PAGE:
Hair stays put for a while in protective styles (that’s the whole point,) so you may go a month or more without trimming your ends. To ensure even hair growth and length retention while hair is taking a break, ask your hairstylist to give your strands a quick trim before doing a protective style.
Take Breaks and Let Baby Hairs Breathe
Lots of tension can wreak havoc on your hair during protective styling. Our hair needs time to reboot from look to look. Give your hair a break from its break, with a twist or braid out, wash and go, or a simple top puff.
Edges are important, and that definitely goes for your baby hair. The person creating your protective style should know that your edges are precious, and should be treated as such. Leave out as much of your fragile baby hair as you can while still maintaining a natural look.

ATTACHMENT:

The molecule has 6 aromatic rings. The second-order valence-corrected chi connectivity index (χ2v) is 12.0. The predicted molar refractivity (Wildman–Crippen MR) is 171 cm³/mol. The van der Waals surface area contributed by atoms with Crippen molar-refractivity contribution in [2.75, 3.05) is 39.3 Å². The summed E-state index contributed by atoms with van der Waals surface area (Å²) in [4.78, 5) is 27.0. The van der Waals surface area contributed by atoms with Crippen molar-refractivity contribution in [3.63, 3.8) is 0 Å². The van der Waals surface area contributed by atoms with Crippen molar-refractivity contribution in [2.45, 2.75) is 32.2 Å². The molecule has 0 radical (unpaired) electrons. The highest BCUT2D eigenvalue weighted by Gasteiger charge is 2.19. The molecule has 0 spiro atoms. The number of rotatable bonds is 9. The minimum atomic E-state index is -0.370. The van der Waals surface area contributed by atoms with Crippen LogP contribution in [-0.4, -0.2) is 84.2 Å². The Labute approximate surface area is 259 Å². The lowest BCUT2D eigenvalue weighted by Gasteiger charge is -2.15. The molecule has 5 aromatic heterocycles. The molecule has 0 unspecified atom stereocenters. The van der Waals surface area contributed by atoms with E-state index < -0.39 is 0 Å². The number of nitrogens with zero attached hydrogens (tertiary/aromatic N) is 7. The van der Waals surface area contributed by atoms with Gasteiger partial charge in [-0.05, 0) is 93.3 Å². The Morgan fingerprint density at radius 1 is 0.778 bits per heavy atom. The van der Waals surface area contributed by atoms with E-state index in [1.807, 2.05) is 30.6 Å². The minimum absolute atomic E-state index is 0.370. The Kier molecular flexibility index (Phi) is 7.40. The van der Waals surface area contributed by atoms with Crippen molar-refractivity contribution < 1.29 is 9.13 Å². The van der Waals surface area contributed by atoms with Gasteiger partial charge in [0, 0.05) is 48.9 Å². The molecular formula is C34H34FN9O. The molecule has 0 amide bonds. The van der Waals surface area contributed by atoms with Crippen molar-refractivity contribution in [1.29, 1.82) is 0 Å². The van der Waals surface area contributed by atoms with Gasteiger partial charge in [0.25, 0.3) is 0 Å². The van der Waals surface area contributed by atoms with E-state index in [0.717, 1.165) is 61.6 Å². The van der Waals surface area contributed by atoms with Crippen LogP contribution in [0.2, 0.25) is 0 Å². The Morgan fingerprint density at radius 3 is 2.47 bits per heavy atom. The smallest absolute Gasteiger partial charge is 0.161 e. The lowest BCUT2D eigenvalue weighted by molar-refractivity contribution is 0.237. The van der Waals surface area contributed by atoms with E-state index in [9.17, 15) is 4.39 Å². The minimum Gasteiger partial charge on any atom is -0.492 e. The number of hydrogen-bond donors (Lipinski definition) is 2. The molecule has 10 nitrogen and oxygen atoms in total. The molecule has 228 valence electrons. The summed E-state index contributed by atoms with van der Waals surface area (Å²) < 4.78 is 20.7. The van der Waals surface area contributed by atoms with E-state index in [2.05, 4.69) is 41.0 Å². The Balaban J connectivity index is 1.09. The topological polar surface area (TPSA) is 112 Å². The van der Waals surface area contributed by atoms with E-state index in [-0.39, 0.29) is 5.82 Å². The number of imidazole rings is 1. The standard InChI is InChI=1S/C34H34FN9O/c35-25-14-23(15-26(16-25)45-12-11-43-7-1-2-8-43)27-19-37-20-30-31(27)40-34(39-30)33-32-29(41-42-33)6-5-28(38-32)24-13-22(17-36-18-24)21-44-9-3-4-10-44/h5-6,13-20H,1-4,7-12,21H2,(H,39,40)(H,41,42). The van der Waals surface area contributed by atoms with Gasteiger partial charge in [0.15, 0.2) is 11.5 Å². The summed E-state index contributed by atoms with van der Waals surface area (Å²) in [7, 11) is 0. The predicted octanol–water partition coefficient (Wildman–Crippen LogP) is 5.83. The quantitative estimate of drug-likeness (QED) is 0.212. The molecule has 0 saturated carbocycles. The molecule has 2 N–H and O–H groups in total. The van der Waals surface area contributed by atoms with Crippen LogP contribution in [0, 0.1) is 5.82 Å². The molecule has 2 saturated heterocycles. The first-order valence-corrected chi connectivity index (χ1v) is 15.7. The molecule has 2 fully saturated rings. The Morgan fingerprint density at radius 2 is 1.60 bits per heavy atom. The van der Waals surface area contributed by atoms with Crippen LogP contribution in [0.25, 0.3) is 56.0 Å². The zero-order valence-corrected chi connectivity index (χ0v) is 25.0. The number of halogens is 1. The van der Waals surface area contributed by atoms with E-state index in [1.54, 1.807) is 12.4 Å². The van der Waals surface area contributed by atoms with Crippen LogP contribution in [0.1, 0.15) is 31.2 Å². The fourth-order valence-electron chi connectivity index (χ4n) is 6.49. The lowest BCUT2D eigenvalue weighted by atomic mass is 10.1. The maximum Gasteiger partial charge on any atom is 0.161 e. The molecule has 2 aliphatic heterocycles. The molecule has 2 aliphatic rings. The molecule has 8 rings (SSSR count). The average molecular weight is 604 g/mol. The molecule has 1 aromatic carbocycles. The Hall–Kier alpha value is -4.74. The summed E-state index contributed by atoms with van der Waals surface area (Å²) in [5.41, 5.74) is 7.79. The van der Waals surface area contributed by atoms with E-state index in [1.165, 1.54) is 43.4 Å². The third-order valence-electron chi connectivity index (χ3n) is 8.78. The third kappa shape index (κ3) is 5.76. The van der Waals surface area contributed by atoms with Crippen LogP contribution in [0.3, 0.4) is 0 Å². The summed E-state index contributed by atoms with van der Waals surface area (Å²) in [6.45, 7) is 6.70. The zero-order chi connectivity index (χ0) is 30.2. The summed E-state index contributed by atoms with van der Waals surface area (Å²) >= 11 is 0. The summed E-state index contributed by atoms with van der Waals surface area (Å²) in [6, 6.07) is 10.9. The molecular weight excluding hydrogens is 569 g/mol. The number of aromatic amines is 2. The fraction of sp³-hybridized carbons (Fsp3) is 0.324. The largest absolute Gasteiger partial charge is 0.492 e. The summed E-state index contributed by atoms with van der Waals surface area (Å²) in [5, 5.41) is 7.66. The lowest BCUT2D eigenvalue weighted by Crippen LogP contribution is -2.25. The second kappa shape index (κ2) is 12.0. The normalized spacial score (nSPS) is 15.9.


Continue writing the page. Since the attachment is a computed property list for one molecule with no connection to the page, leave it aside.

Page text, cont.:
Don’t Trust a Braider Without Edges
I have seen way too many people with a pound of hair braided onto an ounce of edges. This is not the way. I guarantee it! If the stylist doing your hair is missing her own edges, she is not to be trusted with yours. If your braider is amazing, has her edges but routinely does your hair too tight, nicely ask her to not make them tight — this might mean you get a week or two less wear from the style, but in the long run you definitely come out the winner.
Sensitive Scalp? Pre-Wash Braiding Hair